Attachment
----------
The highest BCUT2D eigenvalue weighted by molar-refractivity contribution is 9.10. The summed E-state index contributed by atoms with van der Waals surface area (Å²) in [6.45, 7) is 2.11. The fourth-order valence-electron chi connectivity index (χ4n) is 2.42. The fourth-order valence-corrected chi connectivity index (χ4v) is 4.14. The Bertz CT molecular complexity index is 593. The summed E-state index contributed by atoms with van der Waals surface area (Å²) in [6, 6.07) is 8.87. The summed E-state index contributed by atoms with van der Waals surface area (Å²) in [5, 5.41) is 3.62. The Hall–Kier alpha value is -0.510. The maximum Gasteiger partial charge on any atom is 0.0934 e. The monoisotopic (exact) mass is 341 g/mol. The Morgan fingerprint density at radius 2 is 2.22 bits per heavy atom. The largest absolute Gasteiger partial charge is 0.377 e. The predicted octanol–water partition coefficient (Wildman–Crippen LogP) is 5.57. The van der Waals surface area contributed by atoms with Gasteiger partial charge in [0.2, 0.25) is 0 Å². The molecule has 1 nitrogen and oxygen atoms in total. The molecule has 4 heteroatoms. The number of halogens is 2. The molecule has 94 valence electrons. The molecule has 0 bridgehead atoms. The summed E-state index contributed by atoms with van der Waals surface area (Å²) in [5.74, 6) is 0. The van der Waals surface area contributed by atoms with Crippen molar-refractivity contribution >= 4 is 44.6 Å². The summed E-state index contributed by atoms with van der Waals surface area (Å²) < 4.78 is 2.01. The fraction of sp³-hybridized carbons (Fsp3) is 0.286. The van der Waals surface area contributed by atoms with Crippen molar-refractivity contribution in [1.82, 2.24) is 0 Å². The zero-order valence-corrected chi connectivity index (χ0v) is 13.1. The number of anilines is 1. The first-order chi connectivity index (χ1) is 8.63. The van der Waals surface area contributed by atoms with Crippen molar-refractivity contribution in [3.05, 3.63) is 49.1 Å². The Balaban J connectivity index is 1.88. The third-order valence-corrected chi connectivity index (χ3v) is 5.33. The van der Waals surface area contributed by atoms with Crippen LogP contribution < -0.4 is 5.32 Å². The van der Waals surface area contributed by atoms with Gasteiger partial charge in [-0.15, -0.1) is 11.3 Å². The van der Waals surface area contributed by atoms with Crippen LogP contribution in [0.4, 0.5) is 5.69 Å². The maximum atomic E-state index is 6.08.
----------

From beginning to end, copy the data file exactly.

The highest BCUT2D eigenvalue weighted by molar-refractivity contribution is 9.10. The summed E-state index contributed by atoms with van der Waals surface area (Å²) in [6.45, 7) is 2.11. The fourth-order valence-electron chi connectivity index (χ4n) is 2.42. The fourth-order valence-corrected chi connectivity index (χ4v) is 4.14. The Bertz CT molecular complexity index is 593. The summed E-state index contributed by atoms with van der Waals surface area (Å²) in [6, 6.07) is 8.87. The summed E-state index contributed by atoms with van der Waals surface area (Å²) in [5, 5.41) is 3.62. The Hall–Kier alpha value is -0.510. The maximum Gasteiger partial charge on any atom is 0.0934 e. The monoisotopic (exact) mass is 341 g/mol. The Morgan fingerprint density at radius 2 is 2.22 bits per heavy atom. The largest absolute Gasteiger partial charge is 0.377 e. The predicted octanol–water partition coefficient (Wildman–Crippen LogP) is 5.57. The van der Waals surface area contributed by atoms with Gasteiger partial charge in [0.2, 0.25) is 0 Å². The molecule has 1 nitrogen and oxygen atoms in total. The molecule has 4 heteroatoms. The number of halogens is 2. The molecule has 94 valence electrons. The molecule has 0 bridgehead atoms. The summed E-state index contributed by atoms with van der Waals surface area (Å²) in [5.74, 6) is 0. The van der Waals surface area contributed by atoms with Crippen molar-refractivity contribution >= 4 is 44.6 Å². The summed E-state index contributed by atoms with van der Waals surface area (Å²) < 4.78 is 2.01. The fraction of sp³-hybridized carbons (Fsp3) is 0.286. The van der Waals surface area contributed by atoms with Crippen molar-refractivity contribution in [1.82, 2.24) is 0 Å². The zero-order valence-corrected chi connectivity index (χ0v) is 13.1. The number of anilines is 1. The first-order chi connectivity index (χ1) is 8.63. The van der Waals surface area contributed by atoms with Crippen molar-refractivity contribution in [3.05, 3.63) is 49.1 Å². The Balaban J connectivity index is 1.88. The third-order valence-corrected chi connectivity index (χ3v) is 5.33. The van der Waals surface area contributed by atoms with Crippen LogP contribution < -0.4 is 5.32 Å². The van der Waals surface area contributed by atoms with Gasteiger partial charge in [-0.15, -0.1) is 11.3 Å². The van der Waals surface area contributed by atoms with Crippen LogP contribution in [0.4, 0.5) is 5.69 Å². The maximum atomic E-state index is 6.08.